In an ideal world, a place where boring predictability lives without fear, I would like nothing better than avoiding talking about coronavirus but it’s not going to disappear in a puff of magic smoke.
The government has suggested that with the number of daily infections coming down it allows for some optimism that a spattering of non-essential businesses will be allowed to open.
Certainly, these will be small businesses that mainly deal with the outside or construction and not indoor places where large numbers of people congregate.
The hard-hit economy is not going to suddenly back-flip into action where it will be business as usual without having to take social distancing precautions.
Cyprus’ tourism sector is going to be confined to a sunbed in the back garden because I can’t see too many people booking a foreign holiday this summer.
Especially when the UK foreign office (the island’s largest tourist market) advice “continues to be that you should go abroad for essential travel only”.
Seeing as this virus is everywhere and not likely to go away before a vaccine or effective treatment can be found, social distancing is going to be part of our everyday normal lives.
Cyprus has some of the toughest restrictions in Europe to contain the virus but for how much longer can Cypriots happily self-isolate at home without it having a strain on their mental health.
If there was a Recluse World Championships for non-Himalayan monks, I would fancy my chances of a spot on the podium but staying in a full house and working from home is wearing thin.
I’m not saying a month in self-isolation even compares with being held to ransom by a rebel group in the South American jungle, although there is a negative effect on one’s sanity.
Confined to one trip outside the home is akin to a prison sentence as humans are not built to be deprived of physical contact (all types).
Working from home means not being able to escape Monday mornings while the weekend seems to have fallen off the edge of a cliff.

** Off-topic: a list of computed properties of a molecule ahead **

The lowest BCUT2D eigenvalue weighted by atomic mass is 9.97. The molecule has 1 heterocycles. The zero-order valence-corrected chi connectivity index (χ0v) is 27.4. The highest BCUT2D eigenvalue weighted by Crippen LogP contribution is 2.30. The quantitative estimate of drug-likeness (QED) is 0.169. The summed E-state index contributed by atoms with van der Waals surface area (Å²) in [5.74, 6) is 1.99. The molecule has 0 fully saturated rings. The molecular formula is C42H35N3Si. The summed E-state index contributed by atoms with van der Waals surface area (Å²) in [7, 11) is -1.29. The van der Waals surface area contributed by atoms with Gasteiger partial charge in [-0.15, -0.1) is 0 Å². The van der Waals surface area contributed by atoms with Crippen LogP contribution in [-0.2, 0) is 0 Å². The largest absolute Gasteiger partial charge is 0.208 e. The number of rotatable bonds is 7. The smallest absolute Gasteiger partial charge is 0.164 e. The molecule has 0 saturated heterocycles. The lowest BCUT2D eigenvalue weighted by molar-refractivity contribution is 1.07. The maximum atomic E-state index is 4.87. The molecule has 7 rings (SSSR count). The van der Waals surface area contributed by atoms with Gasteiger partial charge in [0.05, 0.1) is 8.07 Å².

International rescue teams are searching for that weekend feeling where watching football was a good excuse not to do the chores.
After a hard week’s graft, there was a license to let your hair down to spend some me-time or acknowledging your children had names and could be spoken to in a non-regimental fashion.
Most of the time we fall into the trap of telling our kids what they should or shouldn’t be doing, a virtual dialogue with the deaf.
Suddenly, without a work/weekend routine the life of quarantine evolves around laptops, food and Netflix – the guilty among you will be downloading exercise and yoga classes from YouTube.
With our normal schedules transformed into an upside-down cake (binge eating is another side-effect), there is now uncertainty and angst on where to draw the line between work and leisure.
Without work schedules, appointments, school trips, gym workouts, brunch meetings, regular time and downtime has fused to create an imbalance in our social lives.
We are living in a weightless environment where social life has no gravity, we are in survival mode but pretending it is something else.
Time has new meaning when the clock ticks to a different domestic rhythm where sleep and work patterns are disrupted by coronavirus fear and anxiety.
Are you a stay at home in pyjamas all day kind of person, or someone who is always on the go finding imaginary jobs to do around the house to take your mind off the killer virus?
Social distancing measures may be eased but they will not be completely lifted which means we will still be living in a big brother state with people monitoring your every move.
We will have to keep our distance, stay away from crowded places become loners and not invite people into our homes.
Pretend you’re the lead character in a post-apocalyptic video game where you need to stay alive and alone long enough for a cure to be found.
In the meantime, there are neighbours knocking on your door infected with the virus who would like to spend the weekend with you…
Keep the faith. Stay home this Easter